- Coordinated Social Interventions
- Social Living Labs
- On-going Evaluation
Abstract:There is a large need in Sweden and internationally for the development of knowledge-based approaches to improve children’s well-being, promote learning, school attachment and self-efficacy early in life. This includes both the articulation of comprehensive policy frameworks and the implementation of targeted interventions. One response to this is presented by the Scottish model Getting It Right for Every Child (GIRFEC). Central pillars are to improve children’s well-being and learning through early intervention, universal service provision, and multi-agency coordination. The model has gained substantial interest in Sweden, where the most challenging implementation is taking place in the county of Kronoberg, including eight municipalities and several health service organizations. This research paper is based on material from the ongoing evaluation that aimed to establish an interactive research in support of the implementation process. The paper describes the early process that followed the implementation decision and discuss how it might be understood as a public collaborative social living lab and what this demands from the researchers. Emphasis is put on the researcher’s role to balance between partaking in the innovative work and standing aside and giving critical reflections.
Associate professor in Social Work – Department of Social Work, Linnaeus University
Angelika ThelinAssociate professor in Social Work – Department of Social Work, Linnaeus University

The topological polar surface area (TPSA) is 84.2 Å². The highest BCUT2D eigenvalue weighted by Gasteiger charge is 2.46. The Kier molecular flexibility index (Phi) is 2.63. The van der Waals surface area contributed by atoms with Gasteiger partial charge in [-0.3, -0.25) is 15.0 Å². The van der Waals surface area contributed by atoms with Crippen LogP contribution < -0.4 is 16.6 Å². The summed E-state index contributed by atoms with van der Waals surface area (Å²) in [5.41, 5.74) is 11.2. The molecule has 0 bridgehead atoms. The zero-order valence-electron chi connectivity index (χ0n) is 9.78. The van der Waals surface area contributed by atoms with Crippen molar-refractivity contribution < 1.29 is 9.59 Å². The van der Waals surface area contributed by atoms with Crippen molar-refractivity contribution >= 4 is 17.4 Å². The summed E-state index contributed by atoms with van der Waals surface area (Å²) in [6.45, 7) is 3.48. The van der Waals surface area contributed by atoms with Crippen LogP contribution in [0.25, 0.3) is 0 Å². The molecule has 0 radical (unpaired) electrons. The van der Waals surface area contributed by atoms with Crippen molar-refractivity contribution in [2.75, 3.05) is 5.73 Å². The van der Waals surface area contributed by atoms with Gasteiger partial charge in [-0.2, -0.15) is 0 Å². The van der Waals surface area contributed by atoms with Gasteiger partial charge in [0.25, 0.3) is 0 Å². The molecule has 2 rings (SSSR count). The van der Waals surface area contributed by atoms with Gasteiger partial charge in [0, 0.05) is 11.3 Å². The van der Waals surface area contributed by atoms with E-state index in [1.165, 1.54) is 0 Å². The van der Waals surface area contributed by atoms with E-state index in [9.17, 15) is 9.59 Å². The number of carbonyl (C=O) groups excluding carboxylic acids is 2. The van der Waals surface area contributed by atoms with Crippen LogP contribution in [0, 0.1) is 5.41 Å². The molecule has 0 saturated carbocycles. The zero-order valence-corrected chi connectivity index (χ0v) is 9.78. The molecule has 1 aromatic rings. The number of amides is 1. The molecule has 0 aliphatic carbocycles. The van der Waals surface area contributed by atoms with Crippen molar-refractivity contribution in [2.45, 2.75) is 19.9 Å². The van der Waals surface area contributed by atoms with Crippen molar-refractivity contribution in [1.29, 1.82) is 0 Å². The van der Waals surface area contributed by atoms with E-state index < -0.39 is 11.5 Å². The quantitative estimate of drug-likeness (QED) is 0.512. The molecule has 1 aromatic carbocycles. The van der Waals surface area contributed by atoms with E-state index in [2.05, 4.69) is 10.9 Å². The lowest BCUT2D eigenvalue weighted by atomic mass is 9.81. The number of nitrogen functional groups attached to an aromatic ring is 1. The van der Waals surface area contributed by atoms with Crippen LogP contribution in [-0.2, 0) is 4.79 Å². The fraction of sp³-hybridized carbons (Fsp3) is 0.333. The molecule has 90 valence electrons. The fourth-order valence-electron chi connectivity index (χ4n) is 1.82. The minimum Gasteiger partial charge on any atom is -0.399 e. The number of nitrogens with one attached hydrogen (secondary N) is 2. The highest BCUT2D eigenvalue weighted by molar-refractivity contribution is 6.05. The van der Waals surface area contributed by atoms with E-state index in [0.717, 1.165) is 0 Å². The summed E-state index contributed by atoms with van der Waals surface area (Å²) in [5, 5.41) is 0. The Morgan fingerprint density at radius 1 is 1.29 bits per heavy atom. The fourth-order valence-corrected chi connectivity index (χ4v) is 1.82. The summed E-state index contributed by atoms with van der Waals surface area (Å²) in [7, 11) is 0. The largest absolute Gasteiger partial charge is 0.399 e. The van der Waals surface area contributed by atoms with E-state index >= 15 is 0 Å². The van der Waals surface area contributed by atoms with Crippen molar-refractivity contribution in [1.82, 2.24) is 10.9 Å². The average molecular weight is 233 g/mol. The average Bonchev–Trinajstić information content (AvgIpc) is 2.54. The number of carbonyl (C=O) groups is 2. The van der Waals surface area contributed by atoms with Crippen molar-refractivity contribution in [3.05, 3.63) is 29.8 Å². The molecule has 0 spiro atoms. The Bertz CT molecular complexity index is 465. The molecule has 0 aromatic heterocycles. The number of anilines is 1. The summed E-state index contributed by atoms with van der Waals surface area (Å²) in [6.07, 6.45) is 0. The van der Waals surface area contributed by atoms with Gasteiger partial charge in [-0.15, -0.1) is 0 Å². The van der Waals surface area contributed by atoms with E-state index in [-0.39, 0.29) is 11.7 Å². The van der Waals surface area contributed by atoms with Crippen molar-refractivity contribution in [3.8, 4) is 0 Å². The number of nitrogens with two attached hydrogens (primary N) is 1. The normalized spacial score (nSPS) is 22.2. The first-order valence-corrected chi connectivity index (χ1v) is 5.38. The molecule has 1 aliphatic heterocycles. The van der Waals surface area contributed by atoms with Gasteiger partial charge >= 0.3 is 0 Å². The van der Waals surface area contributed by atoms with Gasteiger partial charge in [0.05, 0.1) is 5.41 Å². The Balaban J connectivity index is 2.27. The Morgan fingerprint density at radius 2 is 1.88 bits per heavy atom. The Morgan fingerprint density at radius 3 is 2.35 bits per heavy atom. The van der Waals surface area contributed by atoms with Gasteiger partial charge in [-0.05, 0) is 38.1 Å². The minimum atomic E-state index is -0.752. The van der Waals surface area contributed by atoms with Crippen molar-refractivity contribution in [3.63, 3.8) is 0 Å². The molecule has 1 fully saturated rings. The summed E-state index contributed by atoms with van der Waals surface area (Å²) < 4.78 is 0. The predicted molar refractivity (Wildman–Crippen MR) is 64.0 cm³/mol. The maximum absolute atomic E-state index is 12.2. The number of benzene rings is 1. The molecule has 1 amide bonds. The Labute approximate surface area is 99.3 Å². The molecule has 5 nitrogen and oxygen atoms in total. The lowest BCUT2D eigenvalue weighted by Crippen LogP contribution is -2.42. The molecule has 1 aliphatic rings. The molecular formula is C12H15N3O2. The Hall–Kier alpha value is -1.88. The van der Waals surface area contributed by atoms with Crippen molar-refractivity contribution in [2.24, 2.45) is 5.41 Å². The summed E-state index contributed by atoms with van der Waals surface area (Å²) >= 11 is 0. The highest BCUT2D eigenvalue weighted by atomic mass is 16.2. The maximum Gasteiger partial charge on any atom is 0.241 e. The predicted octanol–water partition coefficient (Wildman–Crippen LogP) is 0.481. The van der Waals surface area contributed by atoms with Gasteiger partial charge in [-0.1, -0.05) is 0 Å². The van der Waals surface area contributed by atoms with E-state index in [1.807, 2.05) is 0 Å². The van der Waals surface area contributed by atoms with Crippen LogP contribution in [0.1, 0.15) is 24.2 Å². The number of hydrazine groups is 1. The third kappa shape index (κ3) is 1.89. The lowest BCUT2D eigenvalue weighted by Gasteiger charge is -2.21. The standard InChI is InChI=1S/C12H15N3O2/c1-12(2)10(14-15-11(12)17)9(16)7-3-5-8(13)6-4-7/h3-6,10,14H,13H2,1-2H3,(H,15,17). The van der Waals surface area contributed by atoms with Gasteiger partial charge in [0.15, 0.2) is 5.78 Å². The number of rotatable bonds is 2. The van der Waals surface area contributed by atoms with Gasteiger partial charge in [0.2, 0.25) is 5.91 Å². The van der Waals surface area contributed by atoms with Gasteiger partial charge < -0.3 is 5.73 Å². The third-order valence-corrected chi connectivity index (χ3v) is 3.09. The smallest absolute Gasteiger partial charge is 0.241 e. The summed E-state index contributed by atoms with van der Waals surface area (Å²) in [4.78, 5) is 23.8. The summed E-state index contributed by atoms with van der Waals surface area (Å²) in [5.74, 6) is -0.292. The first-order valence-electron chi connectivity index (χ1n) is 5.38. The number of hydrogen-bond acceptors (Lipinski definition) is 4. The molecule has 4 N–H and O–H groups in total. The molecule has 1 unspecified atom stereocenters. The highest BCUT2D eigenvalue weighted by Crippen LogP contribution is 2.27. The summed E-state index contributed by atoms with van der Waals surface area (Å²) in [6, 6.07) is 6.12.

My early academic qualifications consists of taking a social worker program during three and a half year at Lund University in Sweden. I also have a Master's degree in "European Social Policy Analysis" after studies at Roskilde University in Denmark and Bath University in England. I came to Linnaeus University 2006, after being an advisor on social security in the Swedish parliament. Before that, I worked as a child-welfare officer in south of Sweden and Stockholm. Between 2014 and 2017, I was the manager of the social work education at Linnaeus University. As an associate professor, I give lectures on social policy; vulnerability and social interventions in relation to living conditions; as well as on communication and management. Currently, I am doing research about ethical dilemmas in care management for people with dementia. I am also involved in a research project about financial violence against older people. Finally, I work with the development process "Getting it right for every child! In Kronoberg". I am part of for example the research networks: “The Norma Elder Law Research Environment”, Faculty of Law, Lund University The research project "Transnational Living Labs for Active Aging" at Linnaeus University, which has focused on intergenerational issues. “ROSEnet”, a Cost Action and an international network for research against social exclusion among older people. “Research on Interventions and Support for Children and Youth”, which provides a forum for knowledge building and collaboration on issues concerning children, young people and families in vulnerable life situations.